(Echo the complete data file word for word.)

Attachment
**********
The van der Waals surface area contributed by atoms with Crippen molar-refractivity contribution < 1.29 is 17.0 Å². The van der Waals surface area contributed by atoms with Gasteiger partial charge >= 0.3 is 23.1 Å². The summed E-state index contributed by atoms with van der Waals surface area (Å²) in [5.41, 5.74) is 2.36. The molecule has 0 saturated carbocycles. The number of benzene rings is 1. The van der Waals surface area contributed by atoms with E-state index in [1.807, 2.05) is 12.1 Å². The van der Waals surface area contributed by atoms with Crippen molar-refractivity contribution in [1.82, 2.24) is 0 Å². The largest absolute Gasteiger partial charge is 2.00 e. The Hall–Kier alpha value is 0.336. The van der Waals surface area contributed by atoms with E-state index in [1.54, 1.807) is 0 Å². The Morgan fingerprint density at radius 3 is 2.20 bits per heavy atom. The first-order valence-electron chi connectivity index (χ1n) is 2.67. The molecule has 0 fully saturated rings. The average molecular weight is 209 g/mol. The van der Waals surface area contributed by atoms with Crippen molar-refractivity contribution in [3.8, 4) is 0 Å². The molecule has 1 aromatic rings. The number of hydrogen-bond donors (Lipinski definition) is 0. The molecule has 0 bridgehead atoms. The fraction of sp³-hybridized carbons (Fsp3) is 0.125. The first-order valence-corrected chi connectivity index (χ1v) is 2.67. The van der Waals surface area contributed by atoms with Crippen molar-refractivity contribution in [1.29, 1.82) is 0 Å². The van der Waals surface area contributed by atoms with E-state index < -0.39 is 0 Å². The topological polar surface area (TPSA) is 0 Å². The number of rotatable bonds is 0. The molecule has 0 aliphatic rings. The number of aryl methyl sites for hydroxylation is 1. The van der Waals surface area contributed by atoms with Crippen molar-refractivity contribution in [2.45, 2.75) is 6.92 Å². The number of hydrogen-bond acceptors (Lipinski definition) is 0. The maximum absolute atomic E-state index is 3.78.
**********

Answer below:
The van der Waals surface area contributed by atoms with Crippen molar-refractivity contribution < 1.29 is 17.0 Å². The van der Waals surface area contributed by atoms with Gasteiger partial charge >= 0.3 is 23.1 Å². The summed E-state index contributed by atoms with van der Waals surface area (Å²) in [5.41, 5.74) is 2.36. The molecule has 0 saturated carbocycles. The number of benzene rings is 1. The van der Waals surface area contributed by atoms with E-state index in [1.807, 2.05) is 12.1 Å². The van der Waals surface area contributed by atoms with Crippen molar-refractivity contribution in [1.82, 2.24) is 0 Å². The largest absolute Gasteiger partial charge is 2.00 e. The Hall–Kier alpha value is 0.336. The van der Waals surface area contributed by atoms with E-state index in [1.54, 1.807) is 0 Å². The Morgan fingerprint density at radius 3 is 2.20 bits per heavy atom. The first-order valence-electron chi connectivity index (χ1n) is 2.67. The molecule has 0 fully saturated rings. The average molecular weight is 209 g/mol. The van der Waals surface area contributed by atoms with Crippen molar-refractivity contribution in [3.8, 4) is 0 Å². The molecule has 1 aromatic rings. The number of hydrogen-bond donors (Lipinski definition) is 0. The molecule has 0 bridgehead atoms. The fraction of sp³-hybridized carbons (Fsp3) is 0.125. The first-order valence-corrected chi connectivity index (χ1v) is 2.67. The van der Waals surface area contributed by atoms with Crippen molar-refractivity contribution in [1.29, 1.82) is 0 Å². The van der Waals surface area contributed by atoms with E-state index < -0.39 is 0 Å². The topological polar surface area (TPSA) is 0 Å². The number of rotatable bonds is 0. The molecule has 0 aliphatic rings. The number of aryl methyl sites for hydroxylation is 1. The van der Waals surface area contributed by atoms with Crippen molar-refractivity contribution in [2.45, 2.75) is 6.92 Å². The number of hydrogen-bond acceptors (Lipinski definition) is 0. The maximum absolute atomic E-state index is 3.78.